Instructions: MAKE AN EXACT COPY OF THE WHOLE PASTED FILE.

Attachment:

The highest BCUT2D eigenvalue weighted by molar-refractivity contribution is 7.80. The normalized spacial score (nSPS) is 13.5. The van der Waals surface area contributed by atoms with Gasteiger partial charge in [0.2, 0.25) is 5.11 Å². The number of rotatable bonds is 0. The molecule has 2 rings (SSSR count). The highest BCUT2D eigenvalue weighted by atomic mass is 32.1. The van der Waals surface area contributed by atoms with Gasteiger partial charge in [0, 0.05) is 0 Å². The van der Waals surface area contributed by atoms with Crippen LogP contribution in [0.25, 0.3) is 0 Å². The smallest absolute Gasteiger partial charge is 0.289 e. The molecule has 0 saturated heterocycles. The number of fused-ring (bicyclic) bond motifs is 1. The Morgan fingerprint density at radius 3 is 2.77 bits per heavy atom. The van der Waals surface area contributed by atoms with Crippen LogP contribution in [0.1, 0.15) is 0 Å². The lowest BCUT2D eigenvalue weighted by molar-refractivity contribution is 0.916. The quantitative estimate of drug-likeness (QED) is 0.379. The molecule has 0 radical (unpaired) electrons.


The highest BCUT2D eigenvalue weighted by molar-refractivity contribution is 7.80. The normalized spacial score (nSPS) is 13.5. The van der Waals surface area contributed by atoms with Gasteiger partial charge in [0.2, 0.25) is 5.11 Å². The number of rotatable bonds is 0. The molecule has 2 rings (SSSR count). The highest BCUT2D eigenvalue weighted by atomic mass is 32.1. The van der Waals surface area contributed by atoms with Gasteiger partial charge in [0, 0.05) is 0 Å². The van der Waals surface area contributed by atoms with Crippen LogP contribution in [0.25, 0.3) is 0 Å². The smallest absolute Gasteiger partial charge is 0.289 e. The molecule has 0 saturated heterocycles. The number of fused-ring (bicyclic) bond motifs is 1. The Morgan fingerprint density at radius 3 is 2.77 bits per heavy atom. The van der Waals surface area contributed by atoms with Crippen LogP contribution in [0.1, 0.15) is 0 Å². The lowest BCUT2D eigenvalue weighted by molar-refractivity contribution is 0.916. The quantitative estimate of drug-likeness (QED) is 0.379. The molecule has 0 radical (unpaired) electrons.